Funny, I Didn’t Expect To Be Here
Last spring, when I admitted to myself that I was going through more than a simple period of the blues, I didn’t think I would be exploring the themes I’m exploring now. But now that I am, they’re making a lot of sense and, for the most part, they aren’t as dark and mysterious as one might have thought. Making the necessary changes still aren’t obvious, though — at least, no yet.
Call me crazy, but I didn’t make a connection until now with being bullied and taunted as a “fag” through all my childhood. As far as I was concerned, that was something I had gotten over long ago. What I hadn’t considered are the scars — in this case, the coping strategies I developed to get through the pain of being rejected, of not being among the “cool” kids.
For example, take my excessive avoidance of confrontation that I mentioned earlier. I remember now how I so dreaded the next episode of bullying (i.e., the next confrontation) that I tried everything to avoid it — to not having it happen again. For heaven’s sake, in elementary and junior school, I’d even feign bellyaches to avoid gym class! (I know, it’s pathetic, but remember: these are products of a child’s thinking.) I also set out to be the best in class, the logic being that, while admitting that I sucked in phys ed, I thought outperforming everyone would “shut them up” (if not draw “admiration”) because I’d be better than them in all other respect. (Again, a child’s way of thinking.) I probably was, and probably still am, thin-skinned or sensitive. To this day, I shrivel up on myself whenever someone raises their voice around me.
As a kid, I also preferred conversing with teachers after class or during resess, not to be teacher’s pet but because I found the company and conversation of adults far more interesting than that of my peers. Adults were safe and non-judgemental. This is reminding me of that feeling I felt while in high school and even sooner — a feeling I mentioned in a musical retrospective I wrote in June 2007 — that feeling being that childhood and adolescence felt like a purgatory for me, an unpleasant waiting period before I could start living, really live life — unimpeded by the immaturity of non-adults.
It’s often said, although it’s difficult or impossible to prove empirically, that many gays and lesbians grow up to become over-achievers, regardless of whether or not they were taunted as kids. For me, I drew from my strengths and did whatever I could to draw positive attention to counter all the negative attention I was getting. At the same time, I also remember a time in my early teens when I cautioned myself against being a showoff. Developing a personal “charm offensive”: that’s what it amounted to. I pressured myself to constantly say and do everything so perfectly that it couldn’t possibly go unnoticed by anyone. In fact, I often strived for more than “perfect”; I went for completely over-the-top. I felt I had to DO more and GIVE more as well as doing it better. Being “wrong” was never an option. Yet, as if to inject even more insanity to such insane self-imposed pressure, it all had to be subtle enough so that it wouldn’t come across “showoff-y.” Enough pressure yet?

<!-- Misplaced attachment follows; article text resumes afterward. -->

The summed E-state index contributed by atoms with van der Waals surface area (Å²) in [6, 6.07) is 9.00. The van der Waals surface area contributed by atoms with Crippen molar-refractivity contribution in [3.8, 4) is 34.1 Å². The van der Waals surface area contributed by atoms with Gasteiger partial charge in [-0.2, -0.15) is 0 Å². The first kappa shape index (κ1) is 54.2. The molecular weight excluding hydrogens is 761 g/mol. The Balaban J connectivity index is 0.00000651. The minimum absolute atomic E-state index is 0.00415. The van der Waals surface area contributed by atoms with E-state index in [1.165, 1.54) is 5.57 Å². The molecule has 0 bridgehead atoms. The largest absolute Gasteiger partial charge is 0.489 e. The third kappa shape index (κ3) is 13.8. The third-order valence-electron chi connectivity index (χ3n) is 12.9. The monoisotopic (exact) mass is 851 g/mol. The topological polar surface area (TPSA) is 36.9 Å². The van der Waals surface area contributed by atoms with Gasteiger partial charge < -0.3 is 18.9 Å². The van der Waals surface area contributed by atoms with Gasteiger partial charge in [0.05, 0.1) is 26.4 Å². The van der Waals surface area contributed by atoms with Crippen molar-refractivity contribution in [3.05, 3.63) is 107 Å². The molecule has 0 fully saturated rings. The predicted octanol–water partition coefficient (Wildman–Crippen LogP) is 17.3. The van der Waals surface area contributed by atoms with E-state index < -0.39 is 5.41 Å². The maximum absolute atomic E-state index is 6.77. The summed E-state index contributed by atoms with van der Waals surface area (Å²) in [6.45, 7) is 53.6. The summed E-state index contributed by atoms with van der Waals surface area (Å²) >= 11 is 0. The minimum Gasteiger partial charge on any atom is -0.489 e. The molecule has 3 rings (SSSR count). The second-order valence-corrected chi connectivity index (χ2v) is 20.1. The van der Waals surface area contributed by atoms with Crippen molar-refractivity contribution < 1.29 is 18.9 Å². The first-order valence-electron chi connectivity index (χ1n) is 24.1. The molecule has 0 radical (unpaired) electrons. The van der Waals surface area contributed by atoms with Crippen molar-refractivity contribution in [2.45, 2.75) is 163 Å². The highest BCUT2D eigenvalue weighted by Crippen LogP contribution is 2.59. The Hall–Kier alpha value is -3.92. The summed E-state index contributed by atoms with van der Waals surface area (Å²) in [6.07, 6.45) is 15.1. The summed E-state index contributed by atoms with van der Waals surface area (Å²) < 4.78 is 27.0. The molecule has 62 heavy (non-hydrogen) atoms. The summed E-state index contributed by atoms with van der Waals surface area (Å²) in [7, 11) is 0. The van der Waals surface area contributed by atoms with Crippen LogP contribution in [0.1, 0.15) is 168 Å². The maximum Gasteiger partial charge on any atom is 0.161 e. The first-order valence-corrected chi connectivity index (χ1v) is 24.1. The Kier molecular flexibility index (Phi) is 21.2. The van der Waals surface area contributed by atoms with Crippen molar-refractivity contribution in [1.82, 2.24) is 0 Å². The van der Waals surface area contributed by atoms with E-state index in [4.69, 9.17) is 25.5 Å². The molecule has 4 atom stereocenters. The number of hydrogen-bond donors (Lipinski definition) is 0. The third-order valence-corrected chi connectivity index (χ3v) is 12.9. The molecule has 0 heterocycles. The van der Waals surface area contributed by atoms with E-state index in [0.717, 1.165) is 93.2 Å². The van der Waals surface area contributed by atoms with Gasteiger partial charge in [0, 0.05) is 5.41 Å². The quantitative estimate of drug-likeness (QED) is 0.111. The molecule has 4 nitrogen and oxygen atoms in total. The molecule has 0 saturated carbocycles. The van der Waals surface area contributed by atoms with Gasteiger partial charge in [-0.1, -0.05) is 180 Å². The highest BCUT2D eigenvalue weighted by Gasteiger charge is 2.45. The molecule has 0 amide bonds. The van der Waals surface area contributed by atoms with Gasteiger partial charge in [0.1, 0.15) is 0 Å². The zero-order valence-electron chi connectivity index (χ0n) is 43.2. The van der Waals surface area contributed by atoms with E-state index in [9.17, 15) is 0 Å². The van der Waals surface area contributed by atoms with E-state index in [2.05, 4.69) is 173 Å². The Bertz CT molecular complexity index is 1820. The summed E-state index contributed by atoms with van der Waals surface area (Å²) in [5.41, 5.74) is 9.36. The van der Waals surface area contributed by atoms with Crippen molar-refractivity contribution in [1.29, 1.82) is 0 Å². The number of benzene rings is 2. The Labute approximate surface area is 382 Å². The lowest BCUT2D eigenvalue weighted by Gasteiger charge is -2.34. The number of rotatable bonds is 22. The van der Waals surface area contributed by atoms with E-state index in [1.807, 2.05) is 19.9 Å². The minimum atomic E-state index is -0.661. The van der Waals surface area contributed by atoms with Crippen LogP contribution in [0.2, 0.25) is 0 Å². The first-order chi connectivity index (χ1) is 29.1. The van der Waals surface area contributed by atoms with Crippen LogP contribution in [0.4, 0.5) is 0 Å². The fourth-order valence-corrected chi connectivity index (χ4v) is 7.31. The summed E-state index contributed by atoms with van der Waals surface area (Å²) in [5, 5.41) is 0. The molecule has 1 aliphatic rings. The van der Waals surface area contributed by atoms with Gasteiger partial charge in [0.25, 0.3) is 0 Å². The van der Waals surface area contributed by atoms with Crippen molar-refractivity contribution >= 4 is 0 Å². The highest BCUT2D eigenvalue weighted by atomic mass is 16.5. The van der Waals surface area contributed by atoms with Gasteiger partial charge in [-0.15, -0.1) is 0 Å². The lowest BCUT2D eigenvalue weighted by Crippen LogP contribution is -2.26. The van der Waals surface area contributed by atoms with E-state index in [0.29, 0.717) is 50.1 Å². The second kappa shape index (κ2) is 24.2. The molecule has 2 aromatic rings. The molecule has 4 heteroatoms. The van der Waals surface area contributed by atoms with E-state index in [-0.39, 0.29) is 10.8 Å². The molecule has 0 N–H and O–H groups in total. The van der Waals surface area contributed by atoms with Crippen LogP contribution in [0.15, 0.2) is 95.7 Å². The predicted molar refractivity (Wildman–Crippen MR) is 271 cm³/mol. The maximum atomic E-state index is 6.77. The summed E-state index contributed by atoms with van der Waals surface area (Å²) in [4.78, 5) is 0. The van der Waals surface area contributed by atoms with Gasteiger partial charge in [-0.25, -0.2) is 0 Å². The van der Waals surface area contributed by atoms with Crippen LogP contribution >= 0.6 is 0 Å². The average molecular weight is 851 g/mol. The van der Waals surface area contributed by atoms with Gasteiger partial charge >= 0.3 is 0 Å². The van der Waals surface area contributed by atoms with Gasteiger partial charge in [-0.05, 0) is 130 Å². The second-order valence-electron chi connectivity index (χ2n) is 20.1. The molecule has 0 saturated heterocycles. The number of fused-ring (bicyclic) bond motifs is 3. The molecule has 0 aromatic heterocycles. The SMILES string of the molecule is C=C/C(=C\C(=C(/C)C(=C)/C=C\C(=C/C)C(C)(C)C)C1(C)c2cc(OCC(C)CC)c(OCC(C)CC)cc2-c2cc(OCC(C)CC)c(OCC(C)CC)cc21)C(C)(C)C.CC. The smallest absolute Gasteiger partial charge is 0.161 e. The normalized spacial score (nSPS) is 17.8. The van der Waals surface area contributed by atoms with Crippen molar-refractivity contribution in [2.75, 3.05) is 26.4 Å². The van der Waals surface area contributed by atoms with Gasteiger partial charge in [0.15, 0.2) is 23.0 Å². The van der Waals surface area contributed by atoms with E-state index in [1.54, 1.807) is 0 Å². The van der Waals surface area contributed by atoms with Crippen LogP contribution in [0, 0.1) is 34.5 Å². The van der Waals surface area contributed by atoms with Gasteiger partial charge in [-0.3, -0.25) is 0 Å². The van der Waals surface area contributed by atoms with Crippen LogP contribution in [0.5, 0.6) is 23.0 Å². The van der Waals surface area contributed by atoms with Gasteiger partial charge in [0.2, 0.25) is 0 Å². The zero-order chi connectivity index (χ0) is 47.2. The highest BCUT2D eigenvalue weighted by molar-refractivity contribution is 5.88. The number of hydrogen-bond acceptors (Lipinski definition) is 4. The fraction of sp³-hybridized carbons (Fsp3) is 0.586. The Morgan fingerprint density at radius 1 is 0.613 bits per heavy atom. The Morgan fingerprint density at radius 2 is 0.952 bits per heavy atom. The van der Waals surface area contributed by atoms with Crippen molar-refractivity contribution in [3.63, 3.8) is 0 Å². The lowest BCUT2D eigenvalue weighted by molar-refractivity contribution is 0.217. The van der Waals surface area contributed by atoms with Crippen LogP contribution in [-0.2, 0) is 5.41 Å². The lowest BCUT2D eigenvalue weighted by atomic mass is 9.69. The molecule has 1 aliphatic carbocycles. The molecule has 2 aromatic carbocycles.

It’s that last insane bit that probably explains my tendency to be self-effacing in the sense of trying to occupy my space but my space only …but here, let me make myself smaller so that I won’t take up too much space for myself. And it’s also why people who blow their own horn at every occasion drive me insane, as it just so classless to me. I guess I was an apostle of the “show, don’t tell” adage well before I ever heard it.
This account so far may lead some to think that everything they’ve come to know as “Maurice” is all one big phony fabrication. That wouldn’t be true, though. The core of Maurice is hypersensitive and deeply caring. And maybe in good part because other kids treated me so “unjustly,” I could never endure seeing others being treated unjustly for whatever reason. From my inherent personality traits and my early life experiences emerge the Maurice who is compelled to help or outright rescue, who can seldom say no, who cannot comfortably occupy his space, who sometimes gives more than he can afford (emotionally or financially).
Forty years later comes a complete depletion of energy to the point that I can no longer find the energy to do the simple, mundane things in life that anyone needs to do for themselves. And I avoid the things that might turn confrontational despite the odds that they won’t be.
Thus the purpose of my two-weeks’ leave from work is not only to rest, reflect and see my therapist, but to start the things I’ve put off for too long. Once started, they can eventually come to completion and stop causing noise around me. And as I’m getting a better understanding of how I tick, I’m starting to see what exactly I need to recalibrate so that I don’t come back to this point: how to care for myself as much as I care for others without stopping caring for others.